N o H a p p y E n d Ye t A g a i n Jay PINHO
PHOTO: PETE SOUZA/WIKICOMMONS/CC
President Barack Obama with Israeli President Shimon Peres in 2009
n the seemingly interminable IsraeliPalestinian conflict, it is helpful to take almost nothing at face value. In his speech at the United Nations on September 23, 2010, for example, United States President Barack Obama stated, “When we come back here next year, we can have an agreement that will lead to a new member of the United Nations – an independent, sovereign state of Palestine, living in peace with Israel.” Almost exactly a year later, Obama stood at the same podium in New York and, explaining his intention to veto the upcoming Palestinian request for national recognition by the UN, declared, “Peace will not come through statements and resolutions at the United Nations – if it were that easy, it would have been accomplished by now.” What had changed in the intervening year to account for such wildly opposing statements? For one, presidential election politics. But Obama’s sharp transformation from dove to hawk signaled far more concerning realities than the relative banality of election-period jockeying. It reflected, too, the underlying unease in both Jerusalem and Washington, D.C. with the uncertain progression of the Arab Spring. Especially following the rapid demise of former Egyptian President Hosni Mubarak, whose regime was one of only two in the Arab world to ratify a peace
treaty with Israel, the prevailing prognosis for the region’s immediate future has been nothing short of apocalyptic.
And as often happens under such selfconceived nightmare scenarios, rationality has taken a back seat to demagoguery. Hence, in a remarkable public rebuke of Obama at the White House on May 20, Israeli PM Benjamin Netanyahu flatly declared that “while Israel is prepared to make generous compromises for peace, it cannot go back to the 1967 lines… we can't go back to those indefensible lines, and we're going to have to have a longterm military presence along the Jordan.” And yet, just over two months later, on August 2, UPI reported that Netanyahu would “resume peace talks based on [Israel’s] 1967 borders if the Palestinian Authority stops seeking U.N. Palestinian state recognition.” Once again, the only constant was utter inconsistency. Palestinian Authority president Mahmoud Abbas, meanwhile, has returned to Ramallah a Palestinian hero, even as his mostly symbolic quest for nationhood remains unattainable. Presiding over a fractured portion of the Occupied Territories, Abbas’ perceived position as spokesman for a future Palestinian state is as much a product of Western distaste for Hamas as it is of his own influence over a divided people. And yet there is a certain maddening logic to the Israeli-Palestinian impasse that, thanks to missed opportunities and the inexorable passage of time, has imposed itself on the conflict in the form of an accepted conventional wisdom. This orthodoxy is centered on timing – it would be a perfect moment to negotiate peace, we are so often told, except for one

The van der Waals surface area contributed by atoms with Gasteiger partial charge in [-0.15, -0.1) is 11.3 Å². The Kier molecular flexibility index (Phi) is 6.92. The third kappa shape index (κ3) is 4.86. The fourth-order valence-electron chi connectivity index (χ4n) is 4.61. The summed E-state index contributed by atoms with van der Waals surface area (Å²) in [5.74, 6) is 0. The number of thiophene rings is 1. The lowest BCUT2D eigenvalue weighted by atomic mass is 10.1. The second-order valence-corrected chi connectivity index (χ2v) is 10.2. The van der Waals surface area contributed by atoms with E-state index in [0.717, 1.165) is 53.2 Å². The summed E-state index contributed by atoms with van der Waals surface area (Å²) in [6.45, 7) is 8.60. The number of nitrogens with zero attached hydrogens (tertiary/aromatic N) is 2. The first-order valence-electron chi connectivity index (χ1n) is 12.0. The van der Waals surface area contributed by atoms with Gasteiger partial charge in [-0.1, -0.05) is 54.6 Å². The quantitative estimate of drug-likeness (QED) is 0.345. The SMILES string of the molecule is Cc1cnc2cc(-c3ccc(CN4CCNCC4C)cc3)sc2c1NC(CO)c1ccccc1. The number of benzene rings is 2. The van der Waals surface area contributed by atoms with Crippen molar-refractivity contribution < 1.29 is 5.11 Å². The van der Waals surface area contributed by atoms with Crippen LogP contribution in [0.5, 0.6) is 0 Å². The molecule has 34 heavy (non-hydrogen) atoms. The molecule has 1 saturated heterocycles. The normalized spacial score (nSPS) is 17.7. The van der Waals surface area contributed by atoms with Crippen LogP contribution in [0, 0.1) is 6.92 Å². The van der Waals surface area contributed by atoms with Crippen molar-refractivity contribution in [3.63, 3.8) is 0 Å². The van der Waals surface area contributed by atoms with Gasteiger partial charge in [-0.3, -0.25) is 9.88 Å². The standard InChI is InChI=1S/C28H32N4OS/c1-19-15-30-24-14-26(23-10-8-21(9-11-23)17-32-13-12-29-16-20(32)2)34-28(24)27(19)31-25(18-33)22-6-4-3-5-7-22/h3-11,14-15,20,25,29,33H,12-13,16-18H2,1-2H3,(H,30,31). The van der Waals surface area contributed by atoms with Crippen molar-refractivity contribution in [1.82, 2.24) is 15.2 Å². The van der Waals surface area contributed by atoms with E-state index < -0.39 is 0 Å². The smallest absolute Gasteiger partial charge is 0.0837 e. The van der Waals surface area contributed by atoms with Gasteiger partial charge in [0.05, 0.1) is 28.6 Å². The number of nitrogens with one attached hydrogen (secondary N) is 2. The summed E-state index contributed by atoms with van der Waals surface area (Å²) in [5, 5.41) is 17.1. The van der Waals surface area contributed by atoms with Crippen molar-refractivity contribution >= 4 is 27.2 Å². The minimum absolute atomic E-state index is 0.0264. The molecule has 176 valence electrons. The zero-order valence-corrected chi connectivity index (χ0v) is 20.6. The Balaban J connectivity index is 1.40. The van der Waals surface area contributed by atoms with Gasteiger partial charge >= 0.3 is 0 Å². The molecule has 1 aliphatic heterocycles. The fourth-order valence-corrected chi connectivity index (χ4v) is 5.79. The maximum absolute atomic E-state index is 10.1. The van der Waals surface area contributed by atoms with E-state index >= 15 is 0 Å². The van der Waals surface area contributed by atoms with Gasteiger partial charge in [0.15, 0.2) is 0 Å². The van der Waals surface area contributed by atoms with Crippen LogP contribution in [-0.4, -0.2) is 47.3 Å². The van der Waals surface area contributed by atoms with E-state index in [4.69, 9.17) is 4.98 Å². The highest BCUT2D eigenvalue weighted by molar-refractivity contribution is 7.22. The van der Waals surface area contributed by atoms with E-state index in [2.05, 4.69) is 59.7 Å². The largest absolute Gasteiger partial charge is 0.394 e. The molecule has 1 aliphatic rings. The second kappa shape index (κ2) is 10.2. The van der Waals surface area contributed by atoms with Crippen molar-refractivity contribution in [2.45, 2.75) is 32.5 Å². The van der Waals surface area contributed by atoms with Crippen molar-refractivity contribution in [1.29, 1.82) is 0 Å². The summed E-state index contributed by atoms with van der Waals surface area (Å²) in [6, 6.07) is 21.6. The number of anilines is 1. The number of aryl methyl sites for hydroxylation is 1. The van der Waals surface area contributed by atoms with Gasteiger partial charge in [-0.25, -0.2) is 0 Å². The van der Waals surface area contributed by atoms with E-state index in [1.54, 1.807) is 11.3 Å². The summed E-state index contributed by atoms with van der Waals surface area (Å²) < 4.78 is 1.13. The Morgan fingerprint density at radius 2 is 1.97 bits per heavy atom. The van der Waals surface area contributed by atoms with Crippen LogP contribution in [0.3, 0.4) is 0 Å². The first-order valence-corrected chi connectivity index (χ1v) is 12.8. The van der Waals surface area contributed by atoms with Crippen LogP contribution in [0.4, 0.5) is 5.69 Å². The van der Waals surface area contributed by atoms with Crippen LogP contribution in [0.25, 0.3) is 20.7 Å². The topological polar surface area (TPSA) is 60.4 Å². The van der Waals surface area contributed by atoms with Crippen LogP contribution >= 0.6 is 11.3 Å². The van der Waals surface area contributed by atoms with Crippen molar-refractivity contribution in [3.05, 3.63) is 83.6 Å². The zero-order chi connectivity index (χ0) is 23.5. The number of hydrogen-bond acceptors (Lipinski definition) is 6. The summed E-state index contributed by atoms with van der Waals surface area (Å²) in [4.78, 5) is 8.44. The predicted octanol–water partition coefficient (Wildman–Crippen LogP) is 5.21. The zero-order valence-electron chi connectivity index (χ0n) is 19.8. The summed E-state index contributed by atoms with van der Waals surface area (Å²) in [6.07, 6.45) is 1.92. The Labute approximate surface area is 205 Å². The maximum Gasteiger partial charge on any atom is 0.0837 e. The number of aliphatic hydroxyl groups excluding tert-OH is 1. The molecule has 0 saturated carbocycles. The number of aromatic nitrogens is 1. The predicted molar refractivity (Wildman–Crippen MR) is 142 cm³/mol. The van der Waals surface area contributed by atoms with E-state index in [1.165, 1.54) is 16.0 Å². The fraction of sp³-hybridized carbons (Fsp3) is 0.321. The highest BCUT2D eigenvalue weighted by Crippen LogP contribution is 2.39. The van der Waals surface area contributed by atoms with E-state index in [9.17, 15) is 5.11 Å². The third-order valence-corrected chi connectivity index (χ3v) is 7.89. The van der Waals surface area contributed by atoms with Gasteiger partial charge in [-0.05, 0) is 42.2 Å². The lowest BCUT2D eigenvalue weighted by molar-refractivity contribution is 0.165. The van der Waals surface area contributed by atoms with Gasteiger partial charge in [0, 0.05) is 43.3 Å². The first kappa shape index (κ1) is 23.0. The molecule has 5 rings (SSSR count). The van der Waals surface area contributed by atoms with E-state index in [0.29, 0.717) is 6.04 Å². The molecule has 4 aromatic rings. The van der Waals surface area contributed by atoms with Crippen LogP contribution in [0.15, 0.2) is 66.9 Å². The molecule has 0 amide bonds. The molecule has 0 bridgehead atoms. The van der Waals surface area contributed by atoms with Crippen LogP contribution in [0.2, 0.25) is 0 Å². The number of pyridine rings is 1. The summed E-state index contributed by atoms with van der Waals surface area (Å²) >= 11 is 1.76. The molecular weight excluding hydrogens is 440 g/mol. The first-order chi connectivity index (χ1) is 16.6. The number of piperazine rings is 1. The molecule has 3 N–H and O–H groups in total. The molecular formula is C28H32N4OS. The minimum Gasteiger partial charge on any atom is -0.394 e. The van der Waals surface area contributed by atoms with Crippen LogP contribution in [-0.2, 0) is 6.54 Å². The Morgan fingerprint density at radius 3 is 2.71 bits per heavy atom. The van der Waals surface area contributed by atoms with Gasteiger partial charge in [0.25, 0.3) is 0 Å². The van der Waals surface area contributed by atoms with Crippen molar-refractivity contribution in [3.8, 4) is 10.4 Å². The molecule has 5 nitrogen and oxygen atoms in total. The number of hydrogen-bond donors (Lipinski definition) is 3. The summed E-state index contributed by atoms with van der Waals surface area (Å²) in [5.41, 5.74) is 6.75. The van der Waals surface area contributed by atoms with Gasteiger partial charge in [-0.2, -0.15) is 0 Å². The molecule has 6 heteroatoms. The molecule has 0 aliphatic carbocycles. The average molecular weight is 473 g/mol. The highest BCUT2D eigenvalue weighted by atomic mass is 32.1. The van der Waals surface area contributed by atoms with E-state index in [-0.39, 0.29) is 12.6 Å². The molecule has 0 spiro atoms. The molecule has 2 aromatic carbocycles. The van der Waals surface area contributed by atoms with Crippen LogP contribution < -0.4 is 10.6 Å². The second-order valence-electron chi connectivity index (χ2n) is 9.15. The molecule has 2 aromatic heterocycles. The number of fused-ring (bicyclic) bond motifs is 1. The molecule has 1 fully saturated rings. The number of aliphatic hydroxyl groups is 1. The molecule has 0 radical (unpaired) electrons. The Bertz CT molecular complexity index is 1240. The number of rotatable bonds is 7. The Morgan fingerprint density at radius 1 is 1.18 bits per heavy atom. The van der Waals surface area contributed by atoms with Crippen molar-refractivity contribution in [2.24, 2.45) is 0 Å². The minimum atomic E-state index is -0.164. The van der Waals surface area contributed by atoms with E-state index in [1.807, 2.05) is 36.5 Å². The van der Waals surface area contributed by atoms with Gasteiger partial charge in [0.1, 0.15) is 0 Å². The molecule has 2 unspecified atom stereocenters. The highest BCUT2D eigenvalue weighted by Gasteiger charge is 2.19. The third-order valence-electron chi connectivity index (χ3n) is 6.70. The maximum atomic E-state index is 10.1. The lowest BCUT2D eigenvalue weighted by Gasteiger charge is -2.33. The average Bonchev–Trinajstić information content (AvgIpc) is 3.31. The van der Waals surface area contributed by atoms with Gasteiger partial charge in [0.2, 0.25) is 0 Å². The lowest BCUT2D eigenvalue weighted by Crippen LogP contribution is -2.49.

or another element of unfortunate timing: former Israeli PM Ehud Olmert appearing ready to concede a fairly generous deal to Palestinians just as he was being investigated for corruption; the waning days of George W. Bush’s administration when the then American President was too weak domestically to pursue a major foreign policy objective. And today, the same tired tropes are being refitted to address Abbas’ search for a unilateral solution. Problematically, many of the self-proclaimed experts on the Middle East benefit from its endless conflict: the absence of violence would leave a void even a seasoned pundit would have trouble filling, and the years of tension have spawned a virtual peace process-industrial complex whose perpetuity has edged out actual peace as its ultimate raison d’être. The overemphasis on the domestic policy obstacles of the states involved crowds out all other reflections on the genuine prospects for peace. And yet, for the most part, the factors affecting the region’s outlook are fairly constant. Any lasting peace deal must adjudicate the final status of Jerusalem, the right of return, and borders: fundamental issues, acknowledged for years, which will continue to exist until their resolution. Secondary matters (the composition of each government, the disposition of coalition partners, and so on), while important, will never collectively satisfy all the conditions for a perfect negotiating scenario anyway. In fact, Israel, which – with the aid of the U.S. – nearly always holds vast leverage, is perhaps more obliged to accede to generous concessions now, in the wake of new political realities in the Arab world generally and the uncertain status of its treaty with Egypt specifically. There are always reasons to wait until later. But a historic peace awaits the leaders of today, if only they would grasp it. Jay Pinho is a first year Master Student at PSIA, studying International Security. InFocus 9